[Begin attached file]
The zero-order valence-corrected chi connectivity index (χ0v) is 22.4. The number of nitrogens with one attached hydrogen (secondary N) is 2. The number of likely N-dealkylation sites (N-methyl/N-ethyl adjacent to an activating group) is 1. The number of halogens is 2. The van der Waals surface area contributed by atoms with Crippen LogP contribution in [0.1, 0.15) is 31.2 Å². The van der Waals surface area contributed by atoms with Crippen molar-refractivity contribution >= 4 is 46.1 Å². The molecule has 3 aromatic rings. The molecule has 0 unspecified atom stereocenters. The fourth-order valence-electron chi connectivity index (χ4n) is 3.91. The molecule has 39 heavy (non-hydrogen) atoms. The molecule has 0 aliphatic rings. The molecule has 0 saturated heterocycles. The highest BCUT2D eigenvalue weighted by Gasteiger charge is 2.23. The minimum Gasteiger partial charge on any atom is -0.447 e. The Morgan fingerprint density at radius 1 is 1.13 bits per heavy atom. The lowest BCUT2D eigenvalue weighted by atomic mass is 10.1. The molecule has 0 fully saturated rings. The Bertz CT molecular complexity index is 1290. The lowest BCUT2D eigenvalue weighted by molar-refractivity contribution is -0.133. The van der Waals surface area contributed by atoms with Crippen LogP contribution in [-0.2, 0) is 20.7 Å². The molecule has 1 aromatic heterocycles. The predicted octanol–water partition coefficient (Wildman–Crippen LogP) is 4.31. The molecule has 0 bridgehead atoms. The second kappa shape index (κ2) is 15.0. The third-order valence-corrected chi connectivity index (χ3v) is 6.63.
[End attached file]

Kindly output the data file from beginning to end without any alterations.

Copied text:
The zero-order valence-corrected chi connectivity index (χ0v) is 22.4. The number of nitrogens with one attached hydrogen (secondary N) is 2. The number of likely N-dealkylation sites (N-methyl/N-ethyl adjacent to an activating group) is 1. The number of halogens is 2. The van der Waals surface area contributed by atoms with Crippen LogP contribution in [0.1, 0.15) is 31.2 Å². The van der Waals surface area contributed by atoms with Crippen molar-refractivity contribution >= 4 is 46.1 Å². The molecule has 3 aromatic rings. The molecule has 0 unspecified atom stereocenters. The fourth-order valence-electron chi connectivity index (χ4n) is 3.91. The molecule has 39 heavy (non-hydrogen) atoms. The molecule has 0 aliphatic rings. The molecule has 0 saturated heterocycles. The highest BCUT2D eigenvalue weighted by Gasteiger charge is 2.23. The minimum Gasteiger partial charge on any atom is -0.447 e. The Morgan fingerprint density at radius 1 is 1.13 bits per heavy atom. The lowest BCUT2D eigenvalue weighted by atomic mass is 10.1. The molecule has 0 fully saturated rings. The Bertz CT molecular complexity index is 1290. The lowest BCUT2D eigenvalue weighted by molar-refractivity contribution is -0.133. The van der Waals surface area contributed by atoms with Crippen LogP contribution in [-0.2, 0) is 20.7 Å². The molecule has 1 aromatic heterocycles. The predicted octanol–water partition coefficient (Wildman–Crippen LogP) is 4.31. The molecule has 0 bridgehead atoms. The second kappa shape index (κ2) is 15.0. The third-order valence-corrected chi connectivity index (χ3v) is 6.63.